During a video call with the media this week, Dublin manager Mick Bohan frequently referred to his players by nicknames, like Goldie and Maccer.
It led to the thought that Bohan must be quite friendly with the panel, and so how does he handle the dynamic of being their friend and also the manager who sometimes has to make hard calls?
"I can tell you one thing, they wouldn’t tell you I’m their friend, that’s a fact," said Bohan in response.
"I don’t say that in any dismissive tone. Goldie (Sinead Goldrick) said to me two years ago, after the All-Ireland final, that there was no question in our camp that I treated anyone differently than the other because they still got it in the ear if it wasn’t what was being asked of them. They are not my friends and they don’t want me to be their friend.
"Do I mind them? To the best of my ability but I also tell them what’s what. I try to be as straight with one as the other.
"I’ve huge respect for them but those people - the likes of Maccer (Niamh McEvoy), Goldie, or Sinead Aherne - they are phenomenal leaders [and] people, they’ve earned that respect but no one ahead of the other."
30 August 2021; Dublin manager Mick Bohan during an AIG-LGFA media event with Croke Park in the background. He is looking forward to welcoming 40,000 fans into Croke Park for Sunday's All-Ireland final. Photo by Ramsey Cardy/Sportsfile
On Sunday, Dublin aim to win their fifth consecutive All-Ireland Senior Ladies Football Championship. In a change from the usual adversaries of Cork, Galway and Mayo, this time Meath - in their first senior final - are the challengers.
Dublin have cruised to the final - beating Waterford and Tyrone in the group stage, Donegal in the quarter-finals, and Mayo in the semi-finals - despite the retirement of Noelle Healy, a key player in the four previous All-Ireland title wins.
The addition of former Irish rugby international Hannah Tyrrell to the panel has made the loss of Healy easier. Tyrrell, who was a goalkeeper for Dublin in 2013 and 2014 before switching codes, has been a revelation this year.
"A left-footer in the game with that natural swing has obviously brought a little bit of diversity to our game which we may not have had before," said Bohan.
"I've said this over the last couple of seasons, that probably the most enjoyable part for me is to watch the older girls pass on lessons to the younger girls.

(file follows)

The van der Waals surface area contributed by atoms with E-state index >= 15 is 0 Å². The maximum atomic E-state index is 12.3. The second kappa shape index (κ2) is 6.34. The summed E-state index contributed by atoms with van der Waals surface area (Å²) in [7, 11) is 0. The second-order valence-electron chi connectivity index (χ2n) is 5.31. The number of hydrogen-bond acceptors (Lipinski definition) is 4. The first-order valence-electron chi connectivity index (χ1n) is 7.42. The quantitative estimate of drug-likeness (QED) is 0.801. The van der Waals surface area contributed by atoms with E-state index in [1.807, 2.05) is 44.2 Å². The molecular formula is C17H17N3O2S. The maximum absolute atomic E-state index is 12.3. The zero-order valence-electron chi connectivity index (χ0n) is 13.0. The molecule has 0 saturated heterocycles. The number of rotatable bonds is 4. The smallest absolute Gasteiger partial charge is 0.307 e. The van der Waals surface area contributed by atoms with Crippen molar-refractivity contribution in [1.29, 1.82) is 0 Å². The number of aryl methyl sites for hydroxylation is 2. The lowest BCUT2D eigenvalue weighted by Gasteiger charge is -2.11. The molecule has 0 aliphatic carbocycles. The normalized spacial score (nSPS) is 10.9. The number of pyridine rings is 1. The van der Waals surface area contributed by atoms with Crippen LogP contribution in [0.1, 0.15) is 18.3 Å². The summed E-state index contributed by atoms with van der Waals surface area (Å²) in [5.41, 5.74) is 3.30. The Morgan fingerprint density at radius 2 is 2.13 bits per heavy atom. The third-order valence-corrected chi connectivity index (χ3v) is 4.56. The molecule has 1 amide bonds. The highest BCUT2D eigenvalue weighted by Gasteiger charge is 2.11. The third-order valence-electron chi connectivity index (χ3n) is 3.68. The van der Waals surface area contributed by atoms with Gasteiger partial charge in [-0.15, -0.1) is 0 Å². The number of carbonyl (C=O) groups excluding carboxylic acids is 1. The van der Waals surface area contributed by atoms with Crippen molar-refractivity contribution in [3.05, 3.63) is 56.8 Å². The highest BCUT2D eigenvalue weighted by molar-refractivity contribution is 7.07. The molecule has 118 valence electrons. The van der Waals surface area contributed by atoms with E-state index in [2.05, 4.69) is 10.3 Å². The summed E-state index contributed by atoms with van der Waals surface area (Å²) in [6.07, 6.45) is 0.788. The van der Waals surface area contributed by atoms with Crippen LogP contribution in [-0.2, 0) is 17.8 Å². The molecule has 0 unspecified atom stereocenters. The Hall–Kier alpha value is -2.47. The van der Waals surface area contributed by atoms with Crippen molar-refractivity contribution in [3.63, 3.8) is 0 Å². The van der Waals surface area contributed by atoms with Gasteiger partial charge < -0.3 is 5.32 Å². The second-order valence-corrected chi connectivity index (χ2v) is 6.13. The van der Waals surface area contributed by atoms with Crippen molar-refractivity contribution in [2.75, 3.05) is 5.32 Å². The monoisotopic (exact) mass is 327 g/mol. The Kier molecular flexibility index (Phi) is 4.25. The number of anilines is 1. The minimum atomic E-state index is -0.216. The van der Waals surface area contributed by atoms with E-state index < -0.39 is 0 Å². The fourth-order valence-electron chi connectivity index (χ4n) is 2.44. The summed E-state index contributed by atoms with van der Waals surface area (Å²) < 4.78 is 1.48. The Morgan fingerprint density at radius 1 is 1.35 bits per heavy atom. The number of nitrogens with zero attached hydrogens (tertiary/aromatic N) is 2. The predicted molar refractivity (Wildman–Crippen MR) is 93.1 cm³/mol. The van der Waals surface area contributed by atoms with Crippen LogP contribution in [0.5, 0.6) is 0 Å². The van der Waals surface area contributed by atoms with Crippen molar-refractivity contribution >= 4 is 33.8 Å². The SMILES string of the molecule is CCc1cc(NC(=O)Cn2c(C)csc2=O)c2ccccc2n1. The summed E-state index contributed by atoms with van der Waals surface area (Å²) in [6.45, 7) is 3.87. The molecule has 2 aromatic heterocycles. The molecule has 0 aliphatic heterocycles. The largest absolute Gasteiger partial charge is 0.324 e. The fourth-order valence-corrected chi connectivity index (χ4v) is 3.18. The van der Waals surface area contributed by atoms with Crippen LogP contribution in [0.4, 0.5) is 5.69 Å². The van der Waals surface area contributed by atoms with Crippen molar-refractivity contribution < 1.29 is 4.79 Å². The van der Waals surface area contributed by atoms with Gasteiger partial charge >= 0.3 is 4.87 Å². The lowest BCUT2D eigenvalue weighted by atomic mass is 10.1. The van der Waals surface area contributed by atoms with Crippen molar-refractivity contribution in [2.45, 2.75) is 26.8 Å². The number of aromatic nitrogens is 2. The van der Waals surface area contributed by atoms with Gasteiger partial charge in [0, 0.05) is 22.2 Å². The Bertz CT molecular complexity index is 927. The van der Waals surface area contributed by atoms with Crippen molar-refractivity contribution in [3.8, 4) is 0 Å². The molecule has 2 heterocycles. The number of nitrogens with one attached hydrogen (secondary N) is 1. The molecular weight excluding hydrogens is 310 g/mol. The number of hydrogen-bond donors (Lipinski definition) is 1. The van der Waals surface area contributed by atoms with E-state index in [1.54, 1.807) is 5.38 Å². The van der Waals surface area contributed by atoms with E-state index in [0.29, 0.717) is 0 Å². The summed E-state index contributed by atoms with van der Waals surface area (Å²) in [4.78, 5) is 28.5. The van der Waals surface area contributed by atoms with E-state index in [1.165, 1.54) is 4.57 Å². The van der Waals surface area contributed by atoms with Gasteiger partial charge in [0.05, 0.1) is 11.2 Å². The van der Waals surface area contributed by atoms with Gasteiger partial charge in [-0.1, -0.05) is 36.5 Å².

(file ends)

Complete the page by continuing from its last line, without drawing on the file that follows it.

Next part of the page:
"But then when you bring in somebody who's been involved in a professional/semi-professional basis and the learnings they bring from another game, their approach, their lifestyle... I'm not saying there's huge voids, but they bring that little bit extra.
"And our group have been massively receptive to learning anyway. So then to get somebody who's played at that level, and it is a different level, it's a higher level of training. It's a higher commitment, probably one of the reasons she finished up was because the commitment was huge.
"So to bring that into the camp to share those experiences which she's been really, really good at and the group have enjoyed listening to her, that obviously brings people on a notch.
"Now, equally, I have to hand it to the group, you have to be receptive to that and they have been. So, you know, we've enjoyed that experience. Even as coaches, picking her brains and different things because that's how we all get better. She's shared some good ideas with us which we've listened to."
14 August 2021; Hannah Tyrrell of Dublin in action against Róisín Durkin of Mayo during the TG4 Ladies Football All-Ireland Championship semi-final at Croke Park in Dublin. Photo by Ray McManus/Sportsfile
To fuel their run of success, Bohan says the management team and players have had to "reinvent the wheel each year".
"You have to do something different, because no matter who you are, it can't become stale," he said.
"I certainly know that we want to play with a spirit of adventure and that’s the terminology we actually use. If we lost that, I’m not sure boredom would be the right word, but all of a sudden the game isn’t exciting anymore and if it isn’t and it’s your hobby, well then you don’t play with the same fervour.
"That’s been very much part of my mind-set over the five years. Jim (Gavin) did the same thing when I was there with the [Dublin] lads. He always mixed it up a little bit so that a spirit of adventure remained in the group.
"Maybe it comes from my background as a PE teacher that you are constantly look to see those skills performed in the arena but I also think it’s a really good way to go after the game. Since 2017 the scoreline hasn’t been our objective, even though it’s obviously part of the outcome. It’s been the quality with which we play.
"I thought the ’17 final [against Mayo] was exciting and ’18 [against Cork] was a very good final between ourselves and Cork. In 2019 [against Galway] it was a really big disappointment for the group, amazing to say. The atmosphere in the dressing-room afterwards was muted much and all as they were delighted to have won three-in-a-row.
"There’s probably that bit more pressure on girls as they know they only have one or two showcases in the year to demonstrate what they’re capable of doing. I still look back to our lads in that All-Ireland final in the rain against Kerry (2015) and it wasn’t hugely dissimilar but ultimately they have had many other days to show their capabilities but the girls didn’t.
"I think they feel an onus that this is their opportunity to show what they’re capable of doing. It does become a factor to see if we can play this game at the highest possible level.”
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Photo by Eóin Noonan/Sportsfile